The Swedish pop group the Cardigans were labelled traitors in their home nation yesterday over claims that they were to perform England's official song for the World Cup.
With England, coached by the Swede Sven Goran Eriksson, due to face Sweden in their opening group game in Saitama, Japan, on 2 June, the possibility of contributing further to the cause of Beckham, Owen and Co is raising temperatures in Scandinavia.
The Football Association has been deluged with offers to record a theme tune for the tournament since qualification and has a tricky decision to make. But a spokeswoman for the Cardigans said yesterday no talks had taken place. She said: "From my personal point of view, I think they should do it for the Swedish football team. The Swedish newspapers are already saying they're traitors."
The actor Keith Allen is thought to be keen to do his bit for Queen and country again. He performed William Blake's "Jerusalem" for Euro 2000 with a 60-piece orchestra and four choirs. His unofficial song for the 1998 World Cup, "Vindaloo", eclipsed the official Spice Girls number, "Top of the World".
This time, he wants to release his song "On Me Head Son". It was originally written for the film Mike Bassett: England Manager but has been rewritten with new lyrics and the girl band Atomic Kitten are also rumoured to be involved.
The FA was refusing to comment on speculation yesterday about the anthem it would like the fans to chorus at Korea/Japan 2002. A spokesman said: "We have a number of very high-calibre options available to us. We were deluged with people offering to produce a song and there are a number we are considering."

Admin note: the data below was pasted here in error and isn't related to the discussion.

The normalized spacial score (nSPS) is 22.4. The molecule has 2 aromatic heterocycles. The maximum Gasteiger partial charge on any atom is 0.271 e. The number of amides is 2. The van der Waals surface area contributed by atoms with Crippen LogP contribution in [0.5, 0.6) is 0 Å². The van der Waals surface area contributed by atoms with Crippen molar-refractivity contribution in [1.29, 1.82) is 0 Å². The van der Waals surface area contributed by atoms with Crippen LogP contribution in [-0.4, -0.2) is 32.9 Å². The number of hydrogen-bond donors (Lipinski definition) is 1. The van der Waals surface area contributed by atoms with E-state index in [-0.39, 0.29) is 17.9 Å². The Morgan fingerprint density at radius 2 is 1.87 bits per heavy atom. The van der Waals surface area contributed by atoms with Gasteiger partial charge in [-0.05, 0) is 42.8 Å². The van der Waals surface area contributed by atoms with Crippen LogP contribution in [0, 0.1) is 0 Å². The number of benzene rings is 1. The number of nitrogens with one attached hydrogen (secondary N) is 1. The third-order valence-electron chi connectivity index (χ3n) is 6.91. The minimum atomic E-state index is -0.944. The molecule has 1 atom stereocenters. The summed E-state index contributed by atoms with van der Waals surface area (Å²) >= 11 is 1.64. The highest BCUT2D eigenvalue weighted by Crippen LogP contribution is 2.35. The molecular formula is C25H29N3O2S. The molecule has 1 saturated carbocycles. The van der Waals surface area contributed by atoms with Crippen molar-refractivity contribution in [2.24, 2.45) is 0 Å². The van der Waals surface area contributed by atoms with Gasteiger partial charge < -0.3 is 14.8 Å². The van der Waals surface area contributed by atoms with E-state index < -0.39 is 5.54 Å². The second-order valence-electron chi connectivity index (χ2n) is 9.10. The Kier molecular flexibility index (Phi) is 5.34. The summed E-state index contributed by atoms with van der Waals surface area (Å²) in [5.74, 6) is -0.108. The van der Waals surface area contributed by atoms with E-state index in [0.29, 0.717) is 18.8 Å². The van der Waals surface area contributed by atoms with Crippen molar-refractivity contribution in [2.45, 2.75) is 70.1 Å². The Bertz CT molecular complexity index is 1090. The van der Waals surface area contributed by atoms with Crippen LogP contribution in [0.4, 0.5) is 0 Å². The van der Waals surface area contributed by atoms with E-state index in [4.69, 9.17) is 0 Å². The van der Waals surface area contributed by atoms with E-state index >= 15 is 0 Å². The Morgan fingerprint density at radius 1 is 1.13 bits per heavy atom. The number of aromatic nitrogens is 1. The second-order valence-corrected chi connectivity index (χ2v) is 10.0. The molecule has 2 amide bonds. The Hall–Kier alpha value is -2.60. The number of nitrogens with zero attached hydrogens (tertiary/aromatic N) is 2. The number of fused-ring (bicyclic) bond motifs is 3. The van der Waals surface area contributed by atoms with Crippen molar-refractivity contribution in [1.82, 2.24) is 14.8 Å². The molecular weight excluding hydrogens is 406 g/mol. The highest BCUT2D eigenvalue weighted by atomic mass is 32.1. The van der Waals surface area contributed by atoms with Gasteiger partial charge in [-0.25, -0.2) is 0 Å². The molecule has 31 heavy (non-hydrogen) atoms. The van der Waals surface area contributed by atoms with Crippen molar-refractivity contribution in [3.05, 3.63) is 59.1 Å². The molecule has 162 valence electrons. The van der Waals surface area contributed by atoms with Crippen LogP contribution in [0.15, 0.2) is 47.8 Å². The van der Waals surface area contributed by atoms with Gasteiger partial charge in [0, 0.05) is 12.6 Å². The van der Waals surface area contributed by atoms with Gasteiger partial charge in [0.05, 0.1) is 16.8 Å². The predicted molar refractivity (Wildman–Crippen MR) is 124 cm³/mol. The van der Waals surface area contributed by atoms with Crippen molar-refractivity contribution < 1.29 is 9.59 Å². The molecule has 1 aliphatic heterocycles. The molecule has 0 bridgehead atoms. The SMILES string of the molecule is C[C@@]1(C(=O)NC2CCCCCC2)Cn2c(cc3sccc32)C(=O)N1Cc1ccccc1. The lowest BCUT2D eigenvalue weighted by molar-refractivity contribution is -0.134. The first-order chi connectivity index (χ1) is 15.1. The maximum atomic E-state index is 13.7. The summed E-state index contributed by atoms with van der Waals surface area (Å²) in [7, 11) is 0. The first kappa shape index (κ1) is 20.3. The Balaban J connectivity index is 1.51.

He added: "We feel it's important it's a vibrant song that can be adopted by the fans. There seems to be an expectancy from the public that there will be a World Cup song. As soon as we qualified we received lots of calls from people wanting to know what it would be."
One wonders why. With the notable exceptions of Baddiel and Skinner's "Three Lions", which achieved widespread popularity before Euro 96, and New Order's chart-topping single "World In Motion", which accompanied Bobby Robson's men to Italia 90, the England anthem has a patchy history.
"Back Home" remarkably made it to No 1 in the charts after Mexico 1970 and "This Time" ("We're on our way, we are Ron's 22") got to No 2 in 1982, but no one could regard either as a musical triumph.
A corner was turned in 1990, when New Order struck a chord with the public, despite the rapping of footballer John Barnes. One consolation this year is that the squad will not be deployed to help out. The FA spokesman explained: "Sven has many talents but I don't think that singing is one."
World Cup tunes – the highs and lows
1970 England squad: Back Home. The heroes of '66 produced a singalong, boys-in-the-bath classic . The ditty hit No 1, faring better than the team, knocked out by Germany in the quarter-finals.
1982 England squad: This Time (We'll Get It Right). Wrong on both counts. After a long absence from the tournament, the songwriting skills matched the lacklustre on-field displays. Ron Greenwood's finest 22 plunged out in the second group stage while the song peaked at No 2.
1986 England squad: We've Got the Whole World at Our Feet. The squad were up to their usual musical standards as they slumped to defeat by Argentina and Diego Maradona's "Hand of God" in the quarter-finals.
1990 New Order: World in Motion. A bit trendier here, in line with the game's brighter image and growing middle-class appeal. The song topped the charts while England and Paul Gascoigne reached the semi-finals before losing to Germany.
1998 Spice Girls: Top of the World. Girl power failed the hottest phenomenon in pop in a clash with the born again "Three Lions" and "Vindaloo" from Fat Les, aka Alex James, Keith Allen and Damien Hirst. The homage to curry went on to become a terrace classic. The team lost in the last 16.